Federal and city officials announced Monday they would investigate new allegations that government staff colluded with developer Lennar Corp. to cover up health risks associated with the redevelopment of the Hunters Point Naval Shipyard in San Francisco.
The U.S. Environmental Protection Agency and the San Francisco Department of Public Health announced their investigations after Bayview neighborhood activists on Monday released emails from 2006 to 2009 in which officials asked the developer and its consultants to help draft public statements about the safety of dust kicked up by the controversial building project.
San Francisco’s Board of Supervisors approved much of the sprawling redevelopment plan last year after receiving assurances from federal and local officials that it was safe, despite toxic compounds, radioactive contamination and naturally occurring asbestos in swaths of the shuttered shipyard’s soil. A 75-acre outlying chunk of the project area was transferred to Lennar in 2005, but the construction of homes has not yet begun.
“I’m sure you will also want to change my wording on how I portray the problems, lack of monitors, etc.,” San Francisco Department of Public Health official Amy Brownell told Lennar employees in an Oct. 13, 2006 email while preparing for a safety-related presentation. “Go ahead and change any way you want. I may change some of it back but I’m willing to read your versions.”
Several months later, department official David Rizzolo told Brownell and another colleague that he did not want to obtain any more data on worker exposures to asbestos.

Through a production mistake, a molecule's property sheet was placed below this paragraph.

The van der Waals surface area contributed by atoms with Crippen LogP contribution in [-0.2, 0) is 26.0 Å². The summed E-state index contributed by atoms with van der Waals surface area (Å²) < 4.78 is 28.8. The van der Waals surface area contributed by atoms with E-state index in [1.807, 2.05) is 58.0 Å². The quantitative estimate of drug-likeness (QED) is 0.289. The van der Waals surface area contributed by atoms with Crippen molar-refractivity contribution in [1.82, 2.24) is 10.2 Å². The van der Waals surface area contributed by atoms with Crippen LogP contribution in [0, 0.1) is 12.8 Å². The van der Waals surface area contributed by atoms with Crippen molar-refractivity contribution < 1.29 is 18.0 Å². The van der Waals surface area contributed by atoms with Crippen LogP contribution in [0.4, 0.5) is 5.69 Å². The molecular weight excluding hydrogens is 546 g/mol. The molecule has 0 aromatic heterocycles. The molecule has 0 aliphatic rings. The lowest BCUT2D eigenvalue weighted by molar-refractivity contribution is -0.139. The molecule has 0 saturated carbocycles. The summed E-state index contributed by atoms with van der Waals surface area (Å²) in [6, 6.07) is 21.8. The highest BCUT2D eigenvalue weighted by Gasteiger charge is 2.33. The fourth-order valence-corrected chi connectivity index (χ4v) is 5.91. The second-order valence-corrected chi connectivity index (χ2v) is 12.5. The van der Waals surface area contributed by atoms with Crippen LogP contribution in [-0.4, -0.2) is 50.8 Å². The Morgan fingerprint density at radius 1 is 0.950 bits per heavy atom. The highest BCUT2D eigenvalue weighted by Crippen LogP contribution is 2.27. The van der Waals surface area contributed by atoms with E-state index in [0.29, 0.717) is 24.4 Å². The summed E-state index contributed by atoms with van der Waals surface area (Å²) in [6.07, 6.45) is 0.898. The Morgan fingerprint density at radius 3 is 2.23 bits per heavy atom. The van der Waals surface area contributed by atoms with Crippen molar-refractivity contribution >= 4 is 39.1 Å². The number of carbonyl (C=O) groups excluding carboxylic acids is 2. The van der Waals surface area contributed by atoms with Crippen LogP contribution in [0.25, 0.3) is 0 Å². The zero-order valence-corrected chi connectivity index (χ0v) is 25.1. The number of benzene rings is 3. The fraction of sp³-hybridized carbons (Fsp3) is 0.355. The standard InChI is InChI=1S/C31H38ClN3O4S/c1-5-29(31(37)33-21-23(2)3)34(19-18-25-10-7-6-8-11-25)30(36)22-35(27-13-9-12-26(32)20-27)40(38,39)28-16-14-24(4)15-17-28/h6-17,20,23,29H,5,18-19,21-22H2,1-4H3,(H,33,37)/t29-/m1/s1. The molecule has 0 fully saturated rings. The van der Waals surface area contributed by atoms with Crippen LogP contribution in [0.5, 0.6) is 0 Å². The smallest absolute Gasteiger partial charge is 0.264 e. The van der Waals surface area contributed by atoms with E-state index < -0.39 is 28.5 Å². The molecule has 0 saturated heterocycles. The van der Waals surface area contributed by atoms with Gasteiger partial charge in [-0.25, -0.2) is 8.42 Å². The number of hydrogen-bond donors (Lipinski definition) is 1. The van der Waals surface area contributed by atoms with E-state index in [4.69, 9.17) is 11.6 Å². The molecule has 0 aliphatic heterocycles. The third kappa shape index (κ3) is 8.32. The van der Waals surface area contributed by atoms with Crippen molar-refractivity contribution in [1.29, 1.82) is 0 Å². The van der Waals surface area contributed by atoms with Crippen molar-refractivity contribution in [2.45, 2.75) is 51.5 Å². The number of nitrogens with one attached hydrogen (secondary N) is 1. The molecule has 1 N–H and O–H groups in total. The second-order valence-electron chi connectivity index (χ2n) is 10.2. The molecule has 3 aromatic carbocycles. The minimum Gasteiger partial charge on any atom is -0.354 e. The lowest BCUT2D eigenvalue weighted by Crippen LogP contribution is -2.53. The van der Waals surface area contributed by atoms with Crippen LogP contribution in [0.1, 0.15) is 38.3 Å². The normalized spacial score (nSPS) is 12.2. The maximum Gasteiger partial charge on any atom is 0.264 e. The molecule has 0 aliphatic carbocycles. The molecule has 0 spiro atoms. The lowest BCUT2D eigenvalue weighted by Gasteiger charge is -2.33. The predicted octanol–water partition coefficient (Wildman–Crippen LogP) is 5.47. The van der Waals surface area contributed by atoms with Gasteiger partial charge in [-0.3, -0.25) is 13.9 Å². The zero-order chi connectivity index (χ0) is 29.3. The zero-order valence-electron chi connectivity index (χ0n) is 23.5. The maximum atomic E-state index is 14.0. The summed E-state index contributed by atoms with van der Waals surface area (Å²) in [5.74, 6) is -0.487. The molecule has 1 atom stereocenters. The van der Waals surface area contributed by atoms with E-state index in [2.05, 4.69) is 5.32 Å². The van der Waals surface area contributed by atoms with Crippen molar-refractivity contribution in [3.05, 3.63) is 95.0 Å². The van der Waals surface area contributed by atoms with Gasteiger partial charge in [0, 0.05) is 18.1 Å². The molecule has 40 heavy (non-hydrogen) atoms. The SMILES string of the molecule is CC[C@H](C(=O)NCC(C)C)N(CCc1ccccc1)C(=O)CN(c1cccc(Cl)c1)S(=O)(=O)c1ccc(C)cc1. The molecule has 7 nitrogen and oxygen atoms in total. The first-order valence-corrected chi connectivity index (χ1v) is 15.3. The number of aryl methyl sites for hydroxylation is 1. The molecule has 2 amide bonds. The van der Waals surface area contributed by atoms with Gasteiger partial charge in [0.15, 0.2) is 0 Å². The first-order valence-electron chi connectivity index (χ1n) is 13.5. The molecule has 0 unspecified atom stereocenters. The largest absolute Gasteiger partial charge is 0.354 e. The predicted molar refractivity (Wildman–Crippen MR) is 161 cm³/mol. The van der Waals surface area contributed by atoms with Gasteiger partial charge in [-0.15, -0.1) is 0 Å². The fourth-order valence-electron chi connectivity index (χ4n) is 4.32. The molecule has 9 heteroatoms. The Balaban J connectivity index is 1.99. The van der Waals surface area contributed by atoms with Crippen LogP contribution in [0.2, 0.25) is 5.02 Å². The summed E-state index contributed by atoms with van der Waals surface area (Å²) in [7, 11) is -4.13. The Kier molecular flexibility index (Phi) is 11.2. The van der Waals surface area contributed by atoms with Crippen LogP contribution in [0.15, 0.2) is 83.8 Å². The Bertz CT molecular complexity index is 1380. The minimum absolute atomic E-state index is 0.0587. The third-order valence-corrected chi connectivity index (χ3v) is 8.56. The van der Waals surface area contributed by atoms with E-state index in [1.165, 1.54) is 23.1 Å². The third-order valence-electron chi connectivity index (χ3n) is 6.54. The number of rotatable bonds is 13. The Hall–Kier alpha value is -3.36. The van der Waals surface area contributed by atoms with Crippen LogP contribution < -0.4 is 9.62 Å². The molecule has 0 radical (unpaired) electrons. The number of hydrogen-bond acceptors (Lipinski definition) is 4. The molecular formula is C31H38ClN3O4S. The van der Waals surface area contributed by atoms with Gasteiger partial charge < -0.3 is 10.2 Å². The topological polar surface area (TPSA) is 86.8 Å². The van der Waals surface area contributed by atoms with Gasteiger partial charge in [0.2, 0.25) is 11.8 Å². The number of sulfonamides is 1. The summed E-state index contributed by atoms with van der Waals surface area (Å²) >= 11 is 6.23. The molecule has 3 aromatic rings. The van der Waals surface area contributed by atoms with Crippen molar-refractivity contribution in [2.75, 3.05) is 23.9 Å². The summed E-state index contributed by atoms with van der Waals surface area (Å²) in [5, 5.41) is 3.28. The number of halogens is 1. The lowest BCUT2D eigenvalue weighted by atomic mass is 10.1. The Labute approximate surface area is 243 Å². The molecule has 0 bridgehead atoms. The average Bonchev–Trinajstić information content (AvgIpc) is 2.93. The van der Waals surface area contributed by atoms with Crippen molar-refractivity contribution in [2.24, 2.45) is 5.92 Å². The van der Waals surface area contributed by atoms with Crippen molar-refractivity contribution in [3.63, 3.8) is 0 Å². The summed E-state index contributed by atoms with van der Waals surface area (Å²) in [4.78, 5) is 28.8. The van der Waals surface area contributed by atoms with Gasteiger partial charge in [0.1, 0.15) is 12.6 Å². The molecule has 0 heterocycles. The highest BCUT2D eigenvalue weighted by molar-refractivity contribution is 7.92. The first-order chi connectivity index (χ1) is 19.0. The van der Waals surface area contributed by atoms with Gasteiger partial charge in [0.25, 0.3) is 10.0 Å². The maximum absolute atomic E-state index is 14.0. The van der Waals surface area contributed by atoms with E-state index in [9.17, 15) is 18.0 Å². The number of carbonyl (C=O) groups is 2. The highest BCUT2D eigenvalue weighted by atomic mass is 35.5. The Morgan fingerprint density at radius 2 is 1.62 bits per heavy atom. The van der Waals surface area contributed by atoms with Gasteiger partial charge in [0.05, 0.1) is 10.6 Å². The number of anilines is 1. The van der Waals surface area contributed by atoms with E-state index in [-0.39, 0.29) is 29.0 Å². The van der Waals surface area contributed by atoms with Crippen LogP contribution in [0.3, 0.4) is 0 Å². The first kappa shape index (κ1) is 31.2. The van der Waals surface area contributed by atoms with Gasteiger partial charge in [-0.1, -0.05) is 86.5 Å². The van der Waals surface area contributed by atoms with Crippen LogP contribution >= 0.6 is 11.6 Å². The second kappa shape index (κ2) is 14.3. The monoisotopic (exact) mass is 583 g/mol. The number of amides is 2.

“It seems to me that the available facts are on our side, so we should stay away from trying to create more data,” Rizzolo wrote in the Jan. 19, 2007 email. “More data might not help us. We can talk more about this directly.”
The new allegations come on top of claims that former Mayor Gavin Newsom’s administration helped strip a state-administered environmental communications contract away from a local nonprofit that publicly criticized aspects of the redevelopment project.
More recent examples of alleged collusion with Lennar released Monday by the activists involved the federal government.
“I’m searching for a way to justify that the development is acceptable without getting into details of risk assessment,” EPA Region 9 Remedial Project Manager Mark Ripperda told a Lennar consultant in a Nov. 3, 2009 email regarding dust that was stirred up the developer’s grading operations. “I’m open to any written narrative or bullet list that you think might work.”
Work shutdowns occur when airborne asbestos levels at the construction site are unsafe. Lennar was fined $515,000 by air regulators in 2008 for engaging in practices that allowed dust to blanket surrounding neighborhoods.